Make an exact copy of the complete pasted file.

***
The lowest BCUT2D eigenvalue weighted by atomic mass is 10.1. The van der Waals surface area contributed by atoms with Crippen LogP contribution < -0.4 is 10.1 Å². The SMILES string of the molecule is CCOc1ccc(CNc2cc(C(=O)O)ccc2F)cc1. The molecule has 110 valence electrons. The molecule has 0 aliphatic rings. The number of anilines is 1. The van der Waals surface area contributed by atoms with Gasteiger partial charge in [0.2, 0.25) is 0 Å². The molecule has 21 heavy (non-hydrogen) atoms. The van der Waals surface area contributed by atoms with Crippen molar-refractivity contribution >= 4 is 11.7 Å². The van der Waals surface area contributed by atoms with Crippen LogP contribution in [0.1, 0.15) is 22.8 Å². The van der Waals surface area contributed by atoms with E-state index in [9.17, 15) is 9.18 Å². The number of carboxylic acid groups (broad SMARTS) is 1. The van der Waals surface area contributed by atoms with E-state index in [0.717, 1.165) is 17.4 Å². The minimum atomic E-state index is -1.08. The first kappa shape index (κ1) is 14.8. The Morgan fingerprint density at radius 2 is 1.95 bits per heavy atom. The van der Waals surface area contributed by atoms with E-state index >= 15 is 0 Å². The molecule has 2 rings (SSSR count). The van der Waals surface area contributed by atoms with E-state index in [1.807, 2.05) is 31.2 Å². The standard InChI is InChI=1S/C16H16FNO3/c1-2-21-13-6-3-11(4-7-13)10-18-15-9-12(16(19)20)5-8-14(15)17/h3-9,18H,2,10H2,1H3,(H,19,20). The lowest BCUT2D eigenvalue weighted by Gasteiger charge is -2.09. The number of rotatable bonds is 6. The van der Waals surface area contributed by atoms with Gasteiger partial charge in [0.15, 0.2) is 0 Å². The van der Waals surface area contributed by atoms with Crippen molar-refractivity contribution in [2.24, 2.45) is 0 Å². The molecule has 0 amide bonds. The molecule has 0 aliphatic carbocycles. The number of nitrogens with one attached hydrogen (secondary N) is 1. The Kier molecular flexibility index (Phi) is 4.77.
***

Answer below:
The lowest BCUT2D eigenvalue weighted by atomic mass is 10.1. The van der Waals surface area contributed by atoms with Crippen LogP contribution < -0.4 is 10.1 Å². The SMILES string of the molecule is CCOc1ccc(CNc2cc(C(=O)O)ccc2F)cc1. The molecule has 110 valence electrons. The molecule has 0 aliphatic rings. The number of anilines is 1. The van der Waals surface area contributed by atoms with Gasteiger partial charge in [0.2, 0.25) is 0 Å². The molecule has 21 heavy (non-hydrogen) atoms. The van der Waals surface area contributed by atoms with Crippen molar-refractivity contribution >= 4 is 11.7 Å². The van der Waals surface area contributed by atoms with Crippen LogP contribution in [0.1, 0.15) is 22.8 Å². The van der Waals surface area contributed by atoms with E-state index in [9.17, 15) is 9.18 Å². The number of carboxylic acid groups (broad SMARTS) is 1. The van der Waals surface area contributed by atoms with E-state index in [0.717, 1.165) is 17.4 Å². The minimum atomic E-state index is -1.08. The first kappa shape index (κ1) is 14.8. The Morgan fingerprint density at radius 2 is 1.95 bits per heavy atom. The van der Waals surface area contributed by atoms with E-state index >= 15 is 0 Å². The molecule has 2 rings (SSSR count). The van der Waals surface area contributed by atoms with E-state index in [1.807, 2.05) is 31.2 Å². The standard InChI is InChI=1S/C16H16FNO3/c1-2-21-13-6-3-11(4-7-13)10-18-15-9-12(16(19)20)5-8-14(15)17/h3-9,18H,2,10H2,1H3,(H,19,20). The lowest BCUT2D eigenvalue weighted by Gasteiger charge is -2.09. The number of rotatable bonds is 6. The van der Waals surface area contributed by atoms with Gasteiger partial charge in [0.15, 0.2) is 0 Å². The van der Waals surface area contributed by atoms with Crippen molar-refractivity contribution in [2.24, 2.45) is 0 Å². The molecule has 0 amide bonds. The molecule has 0 aliphatic carbocycles. The number of nitrogens with one attached hydrogen (secondary N) is 1. The Kier molecular flexibility index (Phi) is 4.77.